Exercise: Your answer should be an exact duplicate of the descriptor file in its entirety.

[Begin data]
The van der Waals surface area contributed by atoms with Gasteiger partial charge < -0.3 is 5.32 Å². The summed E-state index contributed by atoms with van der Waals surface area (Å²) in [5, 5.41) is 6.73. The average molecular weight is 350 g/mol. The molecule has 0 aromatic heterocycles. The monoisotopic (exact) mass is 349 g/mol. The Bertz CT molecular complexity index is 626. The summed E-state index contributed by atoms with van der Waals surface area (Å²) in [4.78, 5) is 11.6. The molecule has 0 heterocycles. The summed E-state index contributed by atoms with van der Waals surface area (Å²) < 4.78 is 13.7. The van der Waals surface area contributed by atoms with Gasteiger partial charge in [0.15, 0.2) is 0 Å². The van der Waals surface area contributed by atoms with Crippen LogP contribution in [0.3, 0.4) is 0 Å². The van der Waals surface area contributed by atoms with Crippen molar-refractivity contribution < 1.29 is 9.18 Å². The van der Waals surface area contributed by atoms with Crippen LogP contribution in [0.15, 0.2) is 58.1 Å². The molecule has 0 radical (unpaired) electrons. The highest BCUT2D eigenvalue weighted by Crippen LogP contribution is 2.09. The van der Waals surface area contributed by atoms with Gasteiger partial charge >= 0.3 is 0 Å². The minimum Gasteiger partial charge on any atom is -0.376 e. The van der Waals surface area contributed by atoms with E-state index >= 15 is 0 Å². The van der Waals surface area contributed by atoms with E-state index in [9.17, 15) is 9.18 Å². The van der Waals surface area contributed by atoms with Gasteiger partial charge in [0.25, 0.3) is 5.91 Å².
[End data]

The van der Waals surface area contributed by atoms with Gasteiger partial charge < -0.3 is 5.32 Å². The summed E-state index contributed by atoms with van der Waals surface area (Å²) in [5, 5.41) is 6.73. The average molecular weight is 350 g/mol. The molecule has 0 aromatic heterocycles. The monoisotopic (exact) mass is 349 g/mol. The Bertz CT molecular complexity index is 626. The summed E-state index contributed by atoms with van der Waals surface area (Å²) in [4.78, 5) is 11.6. The molecule has 0 heterocycles. The summed E-state index contributed by atoms with van der Waals surface area (Å²) < 4.78 is 13.7. The van der Waals surface area contributed by atoms with Gasteiger partial charge in [0.15, 0.2) is 0 Å². The van der Waals surface area contributed by atoms with Crippen LogP contribution in [0.3, 0.4) is 0 Å². The van der Waals surface area contributed by atoms with Crippen molar-refractivity contribution < 1.29 is 9.18 Å². The van der Waals surface area contributed by atoms with Crippen LogP contribution in [0.15, 0.2) is 58.1 Å². The molecule has 0 radical (unpaired) electrons. The highest BCUT2D eigenvalue weighted by Crippen LogP contribution is 2.09. The van der Waals surface area contributed by atoms with Gasteiger partial charge >= 0.3 is 0 Å². The minimum Gasteiger partial charge on any atom is -0.376 e. The van der Waals surface area contributed by atoms with E-state index >= 15 is 0 Å². The van der Waals surface area contributed by atoms with E-state index in [9.17, 15) is 9.18 Å². The van der Waals surface area contributed by atoms with Gasteiger partial charge in [0.25, 0.3) is 5.91 Å².